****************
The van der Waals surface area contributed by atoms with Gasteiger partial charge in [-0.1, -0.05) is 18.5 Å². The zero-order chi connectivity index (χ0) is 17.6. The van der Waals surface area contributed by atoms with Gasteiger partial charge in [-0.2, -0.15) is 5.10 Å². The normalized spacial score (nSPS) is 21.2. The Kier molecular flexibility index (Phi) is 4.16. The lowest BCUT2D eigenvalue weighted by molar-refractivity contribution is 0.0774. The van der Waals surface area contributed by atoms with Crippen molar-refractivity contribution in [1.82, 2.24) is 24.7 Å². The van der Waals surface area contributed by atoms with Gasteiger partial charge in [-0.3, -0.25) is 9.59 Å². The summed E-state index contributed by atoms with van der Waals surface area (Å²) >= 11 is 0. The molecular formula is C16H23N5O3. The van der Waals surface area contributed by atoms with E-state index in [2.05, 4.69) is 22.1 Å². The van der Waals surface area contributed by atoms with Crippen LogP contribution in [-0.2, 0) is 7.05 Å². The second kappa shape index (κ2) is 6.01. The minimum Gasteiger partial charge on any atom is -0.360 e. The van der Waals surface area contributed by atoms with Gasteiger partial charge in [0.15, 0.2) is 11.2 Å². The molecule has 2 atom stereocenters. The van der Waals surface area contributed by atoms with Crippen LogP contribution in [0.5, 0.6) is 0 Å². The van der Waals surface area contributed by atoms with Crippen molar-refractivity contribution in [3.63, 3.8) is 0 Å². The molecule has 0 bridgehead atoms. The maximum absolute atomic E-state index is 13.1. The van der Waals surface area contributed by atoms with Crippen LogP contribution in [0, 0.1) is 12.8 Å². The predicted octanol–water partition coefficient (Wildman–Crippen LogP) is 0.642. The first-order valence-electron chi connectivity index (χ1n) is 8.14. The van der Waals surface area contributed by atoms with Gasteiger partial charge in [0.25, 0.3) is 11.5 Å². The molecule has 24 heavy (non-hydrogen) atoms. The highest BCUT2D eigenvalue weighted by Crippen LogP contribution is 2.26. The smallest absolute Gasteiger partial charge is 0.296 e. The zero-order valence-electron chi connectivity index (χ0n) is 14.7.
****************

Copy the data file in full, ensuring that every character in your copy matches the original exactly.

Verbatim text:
The van der Waals surface area contributed by atoms with Gasteiger partial charge in [-0.1, -0.05) is 18.5 Å². The zero-order chi connectivity index (χ0) is 17.6. The van der Waals surface area contributed by atoms with Gasteiger partial charge in [-0.2, -0.15) is 5.10 Å². The normalized spacial score (nSPS) is 21.2. The Kier molecular flexibility index (Phi) is 4.16. The lowest BCUT2D eigenvalue weighted by molar-refractivity contribution is 0.0774. The van der Waals surface area contributed by atoms with Crippen molar-refractivity contribution in [1.82, 2.24) is 24.7 Å². The van der Waals surface area contributed by atoms with Gasteiger partial charge in [-0.3, -0.25) is 9.59 Å². The summed E-state index contributed by atoms with van der Waals surface area (Å²) >= 11 is 0. The molecular formula is C16H23N5O3. The van der Waals surface area contributed by atoms with E-state index in [2.05, 4.69) is 22.1 Å². The van der Waals surface area contributed by atoms with Crippen LogP contribution in [-0.2, 0) is 7.05 Å². The second kappa shape index (κ2) is 6.01. The minimum Gasteiger partial charge on any atom is -0.360 e. The van der Waals surface area contributed by atoms with Gasteiger partial charge in [0.15, 0.2) is 11.2 Å². The molecule has 2 atom stereocenters. The van der Waals surface area contributed by atoms with Crippen LogP contribution in [0.5, 0.6) is 0 Å². The van der Waals surface area contributed by atoms with Crippen molar-refractivity contribution in [3.63, 3.8) is 0 Å². The molecule has 0 bridgehead atoms. The maximum absolute atomic E-state index is 13.1. The van der Waals surface area contributed by atoms with Crippen LogP contribution in [0, 0.1) is 12.8 Å². The predicted octanol–water partition coefficient (Wildman–Crippen LogP) is 0.642. The first-order valence-electron chi connectivity index (χ1n) is 8.14. The van der Waals surface area contributed by atoms with Gasteiger partial charge in [0.25, 0.3) is 11.5 Å². The molecule has 24 heavy (non-hydrogen) atoms. The highest BCUT2D eigenvalue weighted by Crippen LogP contribution is 2.26. The smallest absolute Gasteiger partial charge is 0.296 e. The zero-order valence-electron chi connectivity index (χ0n) is 14.7.